Thursday, June 27, 2013

Here we are zip lining in Renfrew, ON. We had a blast, it is just a new facility and very inexpensive so I decided to give it a try.  Another customer was just finishing as I was getting suited up and Barry decided that it looked like fun and away we went.  There were 3 sections of the course which totaled almost a kilometer of zipping.  You know what they say, "When is the last time you did something for the first time!" 

We had a lovely visit with Lucy and Mark.  Lucy is Barry's first cousin, they met for the first time at Sherran's wedding about 10 years ago.  We got along famously and really enjoyed the area where they have their fifth wheel, we saw loons, turtles, catfish, red winged blackbirds and a baby robin.  We met a set of friends that had cruised in the Caribbean for a number of years so exchanged sailorly yarns. From Renfrew we drove across to the middle of the east shore of Lake Huron and visited our old buddies from Tungsten days, the Crawfords.  
From left to right, Val, Pat, me Crystal, Hank and Bailey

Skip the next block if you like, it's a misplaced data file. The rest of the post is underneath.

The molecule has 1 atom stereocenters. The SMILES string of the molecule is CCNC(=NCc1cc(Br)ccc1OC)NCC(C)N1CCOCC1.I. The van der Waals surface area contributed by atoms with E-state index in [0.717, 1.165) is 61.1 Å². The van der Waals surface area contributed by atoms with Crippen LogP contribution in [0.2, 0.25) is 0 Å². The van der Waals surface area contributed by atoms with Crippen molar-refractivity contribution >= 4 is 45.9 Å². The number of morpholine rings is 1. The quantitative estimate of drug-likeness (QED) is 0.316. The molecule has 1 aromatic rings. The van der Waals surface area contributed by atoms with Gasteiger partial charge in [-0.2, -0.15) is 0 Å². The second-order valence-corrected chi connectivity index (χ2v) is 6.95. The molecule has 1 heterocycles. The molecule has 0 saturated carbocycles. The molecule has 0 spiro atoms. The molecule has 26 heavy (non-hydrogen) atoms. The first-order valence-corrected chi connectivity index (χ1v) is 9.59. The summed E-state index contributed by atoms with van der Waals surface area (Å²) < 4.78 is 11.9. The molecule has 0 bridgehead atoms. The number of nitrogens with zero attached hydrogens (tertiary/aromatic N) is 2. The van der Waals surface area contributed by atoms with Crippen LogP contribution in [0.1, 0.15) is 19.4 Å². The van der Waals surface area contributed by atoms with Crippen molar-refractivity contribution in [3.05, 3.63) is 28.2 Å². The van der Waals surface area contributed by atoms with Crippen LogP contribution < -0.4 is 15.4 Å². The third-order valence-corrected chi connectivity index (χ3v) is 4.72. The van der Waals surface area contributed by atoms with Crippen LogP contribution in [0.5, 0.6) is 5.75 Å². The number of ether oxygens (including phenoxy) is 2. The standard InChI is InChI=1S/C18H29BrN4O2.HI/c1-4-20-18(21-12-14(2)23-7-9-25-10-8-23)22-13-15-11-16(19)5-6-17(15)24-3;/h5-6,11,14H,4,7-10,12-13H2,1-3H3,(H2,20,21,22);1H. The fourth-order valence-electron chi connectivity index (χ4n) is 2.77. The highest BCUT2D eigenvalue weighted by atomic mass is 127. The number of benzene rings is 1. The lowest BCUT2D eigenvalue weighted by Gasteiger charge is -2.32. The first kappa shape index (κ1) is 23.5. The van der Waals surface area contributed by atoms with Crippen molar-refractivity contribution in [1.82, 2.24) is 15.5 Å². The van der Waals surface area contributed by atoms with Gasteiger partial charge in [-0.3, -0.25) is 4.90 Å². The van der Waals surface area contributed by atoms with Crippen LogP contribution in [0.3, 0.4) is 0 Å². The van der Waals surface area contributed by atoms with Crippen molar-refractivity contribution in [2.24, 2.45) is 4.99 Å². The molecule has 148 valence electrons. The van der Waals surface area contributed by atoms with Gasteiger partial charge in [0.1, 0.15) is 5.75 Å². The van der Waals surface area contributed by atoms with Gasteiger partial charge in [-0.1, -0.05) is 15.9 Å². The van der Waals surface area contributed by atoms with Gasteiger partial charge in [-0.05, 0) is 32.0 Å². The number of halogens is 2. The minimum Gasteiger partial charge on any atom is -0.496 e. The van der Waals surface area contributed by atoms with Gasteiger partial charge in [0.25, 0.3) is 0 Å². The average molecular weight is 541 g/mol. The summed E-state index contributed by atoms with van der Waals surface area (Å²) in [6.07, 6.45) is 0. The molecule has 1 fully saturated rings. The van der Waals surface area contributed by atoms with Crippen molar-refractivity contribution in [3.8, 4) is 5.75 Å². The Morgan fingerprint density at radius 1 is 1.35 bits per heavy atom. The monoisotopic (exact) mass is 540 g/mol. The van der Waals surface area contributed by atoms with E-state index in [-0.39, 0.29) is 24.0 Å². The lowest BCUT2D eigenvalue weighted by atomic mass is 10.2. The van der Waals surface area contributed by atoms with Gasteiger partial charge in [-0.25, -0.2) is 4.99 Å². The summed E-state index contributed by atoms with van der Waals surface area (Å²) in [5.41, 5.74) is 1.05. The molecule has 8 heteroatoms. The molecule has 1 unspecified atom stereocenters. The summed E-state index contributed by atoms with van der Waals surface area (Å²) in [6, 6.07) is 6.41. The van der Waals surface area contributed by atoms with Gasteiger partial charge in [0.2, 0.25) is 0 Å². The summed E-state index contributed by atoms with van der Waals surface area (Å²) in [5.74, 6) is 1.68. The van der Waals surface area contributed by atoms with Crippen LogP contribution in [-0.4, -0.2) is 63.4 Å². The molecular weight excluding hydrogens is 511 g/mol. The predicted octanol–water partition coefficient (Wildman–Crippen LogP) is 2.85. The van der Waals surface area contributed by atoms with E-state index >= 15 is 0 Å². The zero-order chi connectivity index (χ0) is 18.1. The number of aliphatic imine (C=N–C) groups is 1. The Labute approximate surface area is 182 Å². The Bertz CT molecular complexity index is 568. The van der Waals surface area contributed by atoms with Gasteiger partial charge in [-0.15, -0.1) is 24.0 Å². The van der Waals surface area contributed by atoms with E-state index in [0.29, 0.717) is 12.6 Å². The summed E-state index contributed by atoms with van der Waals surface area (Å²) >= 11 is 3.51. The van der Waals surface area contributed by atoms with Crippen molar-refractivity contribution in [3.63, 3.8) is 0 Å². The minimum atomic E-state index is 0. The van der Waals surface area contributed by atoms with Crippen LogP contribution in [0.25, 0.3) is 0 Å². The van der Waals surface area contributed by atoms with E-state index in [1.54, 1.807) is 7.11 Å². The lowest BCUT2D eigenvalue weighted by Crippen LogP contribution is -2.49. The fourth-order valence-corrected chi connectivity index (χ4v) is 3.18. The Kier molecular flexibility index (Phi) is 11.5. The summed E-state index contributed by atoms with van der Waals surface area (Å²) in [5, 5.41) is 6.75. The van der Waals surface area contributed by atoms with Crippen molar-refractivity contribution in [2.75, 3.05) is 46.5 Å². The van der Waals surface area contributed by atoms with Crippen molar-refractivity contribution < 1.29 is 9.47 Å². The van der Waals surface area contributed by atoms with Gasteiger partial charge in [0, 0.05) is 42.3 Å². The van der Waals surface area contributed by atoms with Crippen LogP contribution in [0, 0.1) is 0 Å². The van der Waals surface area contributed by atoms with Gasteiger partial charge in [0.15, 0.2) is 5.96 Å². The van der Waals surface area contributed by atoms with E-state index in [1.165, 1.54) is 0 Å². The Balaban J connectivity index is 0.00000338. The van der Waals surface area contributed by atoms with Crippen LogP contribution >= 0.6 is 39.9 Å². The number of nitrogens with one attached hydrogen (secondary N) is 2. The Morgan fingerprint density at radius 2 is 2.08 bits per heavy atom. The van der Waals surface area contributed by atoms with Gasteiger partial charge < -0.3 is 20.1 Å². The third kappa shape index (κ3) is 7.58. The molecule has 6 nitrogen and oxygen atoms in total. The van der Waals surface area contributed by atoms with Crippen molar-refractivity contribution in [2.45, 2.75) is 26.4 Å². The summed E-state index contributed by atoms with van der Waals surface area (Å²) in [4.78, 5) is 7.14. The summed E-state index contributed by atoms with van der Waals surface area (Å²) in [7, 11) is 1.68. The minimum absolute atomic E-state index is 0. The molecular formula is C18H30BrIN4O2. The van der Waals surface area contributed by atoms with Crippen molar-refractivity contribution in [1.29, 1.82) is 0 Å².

Pat had retired from working at the Sifto Salt Mine in Goderich, but went back to work 3 years later and is now working 2 weeks in and 2 out at a mine in Northern Saskatchewan.  They have a lovely home and their daughter Crystal, aka Toad, married a local farmer and is living the life of a farmer's wife about 20 minutes away from her parents.  Toad and Hank have about 280 head of sheep and they grow corn, soy beans and hay.  I was astonished at how all the barn animals got along, the cat below tolerating getting put in it's place by a duck.  I don't know isn't that pretty demeaning for a cat!?!

The view from the ferry when leaving Toblemory.